17. Spokane Police Officer Convicted In Fatal Beating

    A former Los Angeles police officer working in Spokane, Wash., was convicted by a federal jury Wednesday of using excessive force in the beating of a mentally ill man who died after being struck with batons, hogtied, shocked and smothered.

    http://latimesblogs.latimes.com/nationnow/2011/11/police-beating-excessive-force-thompson-zehm-spokane.html

    [ I would not be one bit surprised to discover Pat McKinley was this man’s mentor at LAPD. ]

    1. “I would not be one bit surprised to discover Pat McKinley was this man’s mentor at LAPD. ”

      LAPD again!!!!

      From the article above:

      “The officer worked for the Los Angeles Police Department from 1969 into the 1970s, prosecutors said, when, like many ex-Los Angeles police officers, he moved to northern Idaho. He joined the Spokane department’s patrol division in 1997.”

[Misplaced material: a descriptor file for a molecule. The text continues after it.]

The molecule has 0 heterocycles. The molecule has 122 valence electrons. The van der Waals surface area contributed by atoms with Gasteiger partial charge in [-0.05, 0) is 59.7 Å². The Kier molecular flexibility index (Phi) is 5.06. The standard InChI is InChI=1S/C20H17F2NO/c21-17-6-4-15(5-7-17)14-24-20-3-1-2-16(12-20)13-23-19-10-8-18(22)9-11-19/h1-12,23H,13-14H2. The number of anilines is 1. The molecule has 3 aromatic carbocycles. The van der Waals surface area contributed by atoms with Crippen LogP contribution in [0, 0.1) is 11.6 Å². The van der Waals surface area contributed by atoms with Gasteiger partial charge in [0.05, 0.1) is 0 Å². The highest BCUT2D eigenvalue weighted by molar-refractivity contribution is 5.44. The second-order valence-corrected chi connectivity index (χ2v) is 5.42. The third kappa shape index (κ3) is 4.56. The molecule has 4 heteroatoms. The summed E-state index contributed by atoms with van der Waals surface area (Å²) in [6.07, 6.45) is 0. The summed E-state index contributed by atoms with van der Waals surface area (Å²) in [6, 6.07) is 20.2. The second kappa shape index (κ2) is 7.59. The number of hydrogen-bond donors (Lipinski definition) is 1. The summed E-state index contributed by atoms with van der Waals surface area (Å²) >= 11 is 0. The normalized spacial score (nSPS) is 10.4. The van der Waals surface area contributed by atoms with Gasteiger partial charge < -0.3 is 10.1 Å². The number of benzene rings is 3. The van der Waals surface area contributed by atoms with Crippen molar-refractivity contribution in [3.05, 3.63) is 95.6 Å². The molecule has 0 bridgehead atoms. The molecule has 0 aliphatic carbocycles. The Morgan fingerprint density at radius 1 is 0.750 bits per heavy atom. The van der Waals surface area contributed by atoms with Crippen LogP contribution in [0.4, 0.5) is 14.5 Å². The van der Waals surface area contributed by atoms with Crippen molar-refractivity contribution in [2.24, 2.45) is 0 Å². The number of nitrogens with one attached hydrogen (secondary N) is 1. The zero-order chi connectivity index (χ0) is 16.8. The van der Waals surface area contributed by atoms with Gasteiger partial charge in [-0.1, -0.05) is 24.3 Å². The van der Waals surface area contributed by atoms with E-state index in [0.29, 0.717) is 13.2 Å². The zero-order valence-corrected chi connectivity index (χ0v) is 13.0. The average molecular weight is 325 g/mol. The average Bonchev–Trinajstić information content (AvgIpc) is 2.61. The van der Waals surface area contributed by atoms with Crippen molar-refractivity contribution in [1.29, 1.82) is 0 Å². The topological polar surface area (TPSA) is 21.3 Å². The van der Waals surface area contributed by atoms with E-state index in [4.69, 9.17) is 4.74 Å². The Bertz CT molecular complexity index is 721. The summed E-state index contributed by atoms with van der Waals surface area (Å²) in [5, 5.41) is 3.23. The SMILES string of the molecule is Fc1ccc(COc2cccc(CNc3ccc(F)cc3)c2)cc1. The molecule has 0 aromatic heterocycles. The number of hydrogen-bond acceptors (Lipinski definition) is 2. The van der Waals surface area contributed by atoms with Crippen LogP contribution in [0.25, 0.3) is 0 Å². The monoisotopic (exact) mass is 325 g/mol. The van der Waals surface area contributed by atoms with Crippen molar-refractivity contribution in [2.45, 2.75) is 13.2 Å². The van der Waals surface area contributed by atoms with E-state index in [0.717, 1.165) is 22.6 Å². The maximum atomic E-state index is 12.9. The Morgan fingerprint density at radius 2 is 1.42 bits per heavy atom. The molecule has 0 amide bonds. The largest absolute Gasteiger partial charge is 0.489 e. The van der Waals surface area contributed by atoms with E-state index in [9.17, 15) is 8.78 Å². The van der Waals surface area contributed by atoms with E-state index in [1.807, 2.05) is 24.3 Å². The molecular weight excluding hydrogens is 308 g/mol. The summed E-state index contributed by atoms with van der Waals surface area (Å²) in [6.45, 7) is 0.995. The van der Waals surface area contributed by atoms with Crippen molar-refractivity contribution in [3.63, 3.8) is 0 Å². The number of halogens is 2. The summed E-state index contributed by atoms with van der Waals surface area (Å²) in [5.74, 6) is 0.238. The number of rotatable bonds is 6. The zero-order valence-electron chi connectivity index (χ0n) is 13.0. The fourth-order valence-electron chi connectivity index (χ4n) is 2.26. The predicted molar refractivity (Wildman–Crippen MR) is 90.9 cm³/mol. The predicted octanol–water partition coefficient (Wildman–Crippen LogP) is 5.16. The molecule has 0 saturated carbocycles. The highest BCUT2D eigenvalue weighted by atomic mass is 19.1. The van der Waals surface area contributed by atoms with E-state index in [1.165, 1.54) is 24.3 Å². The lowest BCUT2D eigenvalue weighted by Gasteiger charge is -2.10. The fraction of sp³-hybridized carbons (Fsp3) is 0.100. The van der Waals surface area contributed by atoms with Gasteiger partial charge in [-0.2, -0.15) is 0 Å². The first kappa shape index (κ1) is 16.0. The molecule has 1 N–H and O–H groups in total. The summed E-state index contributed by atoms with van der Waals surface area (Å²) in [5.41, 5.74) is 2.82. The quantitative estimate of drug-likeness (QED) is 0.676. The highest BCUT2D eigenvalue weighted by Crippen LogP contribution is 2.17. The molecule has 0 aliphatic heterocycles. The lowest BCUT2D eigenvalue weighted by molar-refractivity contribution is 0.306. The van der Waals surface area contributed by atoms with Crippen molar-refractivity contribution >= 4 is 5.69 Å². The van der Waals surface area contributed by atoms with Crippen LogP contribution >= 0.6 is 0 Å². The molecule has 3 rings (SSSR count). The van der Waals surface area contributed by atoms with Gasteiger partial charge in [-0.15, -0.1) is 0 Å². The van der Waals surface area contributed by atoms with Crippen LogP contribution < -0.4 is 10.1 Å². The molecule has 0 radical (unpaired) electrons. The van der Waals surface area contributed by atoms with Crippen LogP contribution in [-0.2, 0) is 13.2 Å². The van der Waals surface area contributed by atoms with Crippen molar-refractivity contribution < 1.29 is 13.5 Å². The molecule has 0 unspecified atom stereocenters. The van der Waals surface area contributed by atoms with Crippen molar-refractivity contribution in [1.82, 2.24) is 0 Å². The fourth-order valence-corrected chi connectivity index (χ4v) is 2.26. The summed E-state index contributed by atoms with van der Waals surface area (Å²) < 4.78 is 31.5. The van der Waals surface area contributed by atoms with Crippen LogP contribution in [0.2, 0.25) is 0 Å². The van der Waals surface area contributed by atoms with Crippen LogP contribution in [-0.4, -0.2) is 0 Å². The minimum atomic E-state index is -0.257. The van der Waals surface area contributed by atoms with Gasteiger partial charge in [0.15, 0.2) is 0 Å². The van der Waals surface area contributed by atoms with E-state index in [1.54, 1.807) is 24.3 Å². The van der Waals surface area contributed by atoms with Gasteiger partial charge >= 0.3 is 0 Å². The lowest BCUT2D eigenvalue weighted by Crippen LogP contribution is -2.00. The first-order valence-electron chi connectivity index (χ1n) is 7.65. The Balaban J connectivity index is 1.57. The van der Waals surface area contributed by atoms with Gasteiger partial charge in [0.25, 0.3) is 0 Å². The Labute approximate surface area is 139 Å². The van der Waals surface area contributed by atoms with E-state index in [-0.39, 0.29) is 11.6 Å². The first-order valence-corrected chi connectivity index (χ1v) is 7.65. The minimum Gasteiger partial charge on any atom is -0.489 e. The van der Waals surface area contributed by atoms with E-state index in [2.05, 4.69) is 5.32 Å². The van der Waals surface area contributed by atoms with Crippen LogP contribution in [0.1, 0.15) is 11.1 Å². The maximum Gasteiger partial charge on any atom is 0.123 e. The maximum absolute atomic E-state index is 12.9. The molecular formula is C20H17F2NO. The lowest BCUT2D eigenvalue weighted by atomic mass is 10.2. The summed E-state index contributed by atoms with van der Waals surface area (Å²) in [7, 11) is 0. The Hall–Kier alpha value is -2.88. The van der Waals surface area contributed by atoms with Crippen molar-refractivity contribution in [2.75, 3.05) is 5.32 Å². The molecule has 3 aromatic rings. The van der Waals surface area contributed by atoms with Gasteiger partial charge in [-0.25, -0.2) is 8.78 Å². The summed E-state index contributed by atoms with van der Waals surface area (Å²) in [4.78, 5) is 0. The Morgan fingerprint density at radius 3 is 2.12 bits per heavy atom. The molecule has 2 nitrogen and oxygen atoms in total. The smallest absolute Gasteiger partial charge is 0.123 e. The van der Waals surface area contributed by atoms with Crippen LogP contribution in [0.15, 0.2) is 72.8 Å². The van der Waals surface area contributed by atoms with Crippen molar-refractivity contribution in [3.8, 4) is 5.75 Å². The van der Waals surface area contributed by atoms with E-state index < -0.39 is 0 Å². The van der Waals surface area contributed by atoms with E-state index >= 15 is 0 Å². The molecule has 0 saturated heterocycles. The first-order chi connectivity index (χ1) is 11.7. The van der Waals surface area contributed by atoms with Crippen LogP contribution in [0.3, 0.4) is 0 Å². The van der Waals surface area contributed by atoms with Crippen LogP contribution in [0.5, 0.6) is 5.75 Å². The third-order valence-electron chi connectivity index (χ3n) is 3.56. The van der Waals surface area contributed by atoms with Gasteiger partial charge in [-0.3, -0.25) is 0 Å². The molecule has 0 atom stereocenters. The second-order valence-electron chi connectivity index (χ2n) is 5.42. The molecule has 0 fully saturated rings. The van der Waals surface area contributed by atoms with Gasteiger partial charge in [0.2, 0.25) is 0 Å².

I am NOT surprised!

      1. It’s uncanny how much the details resemble what they did to Kelly – almost as if they WERE TRAINED TO DO IT THAT WAY.

        God only knows what Pat McKinley has done. His murderous cops have spread like contagion all over the country.

        I added the other two stories as a poke in the eye to the cops who keep coming in here making snarky comments, but they show a pattern of buffoonery and lethality that seems to be a Pat McKinley trademark.

  18. Police: Man Being Ticketed Runs Over Cop’s Legs